Biltmore Estate Trees

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Larry Tucei
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Re: Biltmore Estate Trees

Post by Larry Tucei » Tue Oct 30, 2012 8:50 am

Brian, I’m enjoying the photos. It brings back memories of my visit in 08 when I saw all the trees at Biltmore I was in Awe! That Japanese Maple just blew me away as did all the trees. What was really amazing Bob Van Pelt was scientifically naming every species we encountered? I had trouble with the common names so many exotic species there.http://groups.google.com/group/entstree ... f7dd?hl=en Larry

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bbeduhn
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Re: Biltmore Estate Trees

Post by bbeduhn » Mon Dec 17, 2012 1:59 pm

Larry,
I've scoured those reports and pics multiple times. I wish I'd been involved with ENTS back then.

Ed,
I will have some photos. They're still in the camera yet but will follow.

It's hardwood season so I started inventorying the forest by the entrance. For the first time, I was asked for credentials as I sautered off into the woods. Some very fine trees reside right next to the parking lot. I started up the left side of a small ravine, then did cherry hill up top and came down the right side. I'll call this section the entrance grove.

Picea abies Norway spruce 96.9' 104.5' 107.6'
Tsuga canadiensis hemlock 121.8' 9'7" cbh
Fagus grandifolia beech 111.9' 109.3' 101.9' 108.4' 103.1' 112.8'
Fraxinus americana white ash 112.9' 113.5' 115.4' 123.1' 125.4' 128.7'
Quercus alba white oak 102.7' 111.5' 112.8' 117.7'
Quercus velotina black oak 108.7' some balding on trunk
Quercus rubra red oak 110.6'
Quercus coccinea scarlet oak 110.2'
Pinus strobus white pine 132.6' 133.4'
liriodendron tulipfera tuliptree 129.3'
Platinus occidentalis sycamore 114.3'
Prunus serotina black cherry 101.4' 103.6'
Oxydendrum arboreum sourwood 95.7' find of the day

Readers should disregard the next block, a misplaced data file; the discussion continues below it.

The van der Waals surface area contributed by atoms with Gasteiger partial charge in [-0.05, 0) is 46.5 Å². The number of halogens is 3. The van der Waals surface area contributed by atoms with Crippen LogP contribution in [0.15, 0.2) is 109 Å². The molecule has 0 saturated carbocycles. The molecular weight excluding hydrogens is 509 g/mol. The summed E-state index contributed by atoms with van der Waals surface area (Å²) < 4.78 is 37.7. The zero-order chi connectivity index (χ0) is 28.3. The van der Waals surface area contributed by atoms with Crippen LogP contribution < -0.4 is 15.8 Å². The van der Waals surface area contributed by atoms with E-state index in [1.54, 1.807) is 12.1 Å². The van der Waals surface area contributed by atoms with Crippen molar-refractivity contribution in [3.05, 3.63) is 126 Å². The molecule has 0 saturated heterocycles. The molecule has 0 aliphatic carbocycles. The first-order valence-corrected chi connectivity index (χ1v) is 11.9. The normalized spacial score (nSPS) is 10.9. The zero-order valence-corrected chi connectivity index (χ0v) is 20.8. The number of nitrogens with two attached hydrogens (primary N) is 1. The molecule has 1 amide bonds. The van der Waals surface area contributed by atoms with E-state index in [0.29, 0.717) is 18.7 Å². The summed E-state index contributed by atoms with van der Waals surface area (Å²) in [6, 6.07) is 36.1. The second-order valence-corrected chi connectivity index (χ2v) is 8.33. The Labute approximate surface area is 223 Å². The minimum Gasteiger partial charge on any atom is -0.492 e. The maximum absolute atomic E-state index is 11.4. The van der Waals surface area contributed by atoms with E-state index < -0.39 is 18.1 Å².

Juglans nigra black walnut 107.7'
Carya glabra pignut hickory 105.1'
Carya cordiformis bitternut hick 99.8' 103.8'
Carya ovalis red hickory 110.3'
Carya alba or tomentosa mock. hick. 97.1' 106.0'
Acer rubra red maple 113.1'

Grove R10 = 119.2'

Just some random numbers from the Diana grove, near the main house. I'll get all of the trees there soon. The hemlock grove is at the top of a hill. They're surprisingly tall for such a location.

tuliptree 132.0' 134.8' 128.9' 143.4' 139.7'
red oak 130.8'
quercus montana chestnut oak 107.4' 111.6'
hemlock 112.8' 109.5' 100.3' 112.4' 106.3'

Bass Pond Trail

scarlet oak 103.5' 105.3' 117.2'
white oak 112.0'

Baldcypress grove by a private residence on the estate, by the bass pond. These were very difficult to get without trespassing, so they're approximations.

Taxodium distichum ~86.0' ~67.9' ~67.7' ~77.6' ~101.0'
~98.4' ~92.8' ~74.7' ~92.1'

Bass pond dam
I had a clean shot of the base of the baldcypress. I previously had it at 126.7'.
Taxodium distichum 132.4'

Current Rucker index: 139.25' Note: the sycamore is in Biltmore Village, about 40 yards from the actual estate property. The highest I've found on the estate proper is 128.3', but that recently died and was removed. There's still much more to explore. I haven't crosschecked with the figures from the ENTS gathering from last decade.
pinus strobus 158.1'
Tsuga canadiensis 144.2'
Platinus Occident. 145.5'
Lirio. tulip. 143.4'
Larix decidua (?) 136.9'
Junglans nigra 137.5'
Picea abies 133.6'
taxodium distichum 132.4'
Quercus rubra 130.8'
Metasequoia glypto. 130.1'